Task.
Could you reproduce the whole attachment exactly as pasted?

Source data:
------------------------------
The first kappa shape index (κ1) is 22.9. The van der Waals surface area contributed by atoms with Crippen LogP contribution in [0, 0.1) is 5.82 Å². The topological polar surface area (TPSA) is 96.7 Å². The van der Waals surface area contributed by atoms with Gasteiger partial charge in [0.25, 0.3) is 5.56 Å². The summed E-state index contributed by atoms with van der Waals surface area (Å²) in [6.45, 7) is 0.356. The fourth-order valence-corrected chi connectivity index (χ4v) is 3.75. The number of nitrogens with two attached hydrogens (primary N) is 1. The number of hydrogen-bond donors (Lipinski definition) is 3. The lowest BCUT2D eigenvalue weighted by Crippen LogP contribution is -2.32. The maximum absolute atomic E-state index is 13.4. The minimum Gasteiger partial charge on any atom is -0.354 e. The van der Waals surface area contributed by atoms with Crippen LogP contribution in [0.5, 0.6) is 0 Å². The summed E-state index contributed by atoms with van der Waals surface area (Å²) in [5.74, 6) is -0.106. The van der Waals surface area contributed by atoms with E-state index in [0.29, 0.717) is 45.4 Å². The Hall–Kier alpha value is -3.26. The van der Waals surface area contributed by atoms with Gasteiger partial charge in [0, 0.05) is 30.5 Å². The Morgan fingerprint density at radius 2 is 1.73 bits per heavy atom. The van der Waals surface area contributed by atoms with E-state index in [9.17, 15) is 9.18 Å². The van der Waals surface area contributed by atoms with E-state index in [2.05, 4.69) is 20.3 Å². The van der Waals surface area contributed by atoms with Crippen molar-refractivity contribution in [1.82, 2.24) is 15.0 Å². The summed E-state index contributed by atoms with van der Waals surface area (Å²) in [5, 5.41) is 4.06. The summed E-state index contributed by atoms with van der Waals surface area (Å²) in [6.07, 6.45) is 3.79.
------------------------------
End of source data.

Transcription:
The first kappa shape index (κ1) is 22.9. The van der Waals surface area contributed by atoms with Crippen LogP contribution in [0, 0.1) is 5.82 Å². The topological polar surface area (TPSA) is 96.7 Å². The van der Waals surface area contributed by atoms with Gasteiger partial charge in [0.25, 0.3) is 5.56 Å². The summed E-state index contributed by atoms with van der Waals surface area (Å²) in [6.45, 7) is 0.356. The fourth-order valence-corrected chi connectivity index (χ4v) is 3.75. The number of nitrogens with two attached hydrogens (primary N) is 1. The number of hydrogen-bond donors (Lipinski definition) is 3. The lowest BCUT2D eigenvalue weighted by Crippen LogP contribution is -2.32. The maximum absolute atomic E-state index is 13.4. The minimum Gasteiger partial charge on any atom is -0.354 e. The van der Waals surface area contributed by atoms with Crippen LogP contribution in [0.5, 0.6) is 0 Å². The summed E-state index contributed by atoms with van der Waals surface area (Å²) in [5.74, 6) is -0.106. The van der Waals surface area contributed by atoms with E-state index in [0.29, 0.717) is 45.4 Å². The Hall–Kier alpha value is -3.26. The van der Waals surface area contributed by atoms with Gasteiger partial charge in [0, 0.05) is 30.5 Å². The Morgan fingerprint density at radius 2 is 1.73 bits per heavy atom. The van der Waals surface area contributed by atoms with E-state index in [9.17, 15) is 9.18 Å². The van der Waals surface area contributed by atoms with E-state index in [2.05, 4.69) is 20.3 Å². The van der Waals surface area contributed by atoms with Crippen molar-refractivity contribution in [1.82, 2.24) is 15.0 Å². The summed E-state index contributed by atoms with van der Waals surface area (Å²) in [5, 5.41) is 4.06. The summed E-state index contributed by atoms with van der Waals surface area (Å²) in [6.07, 6.45) is 3.79.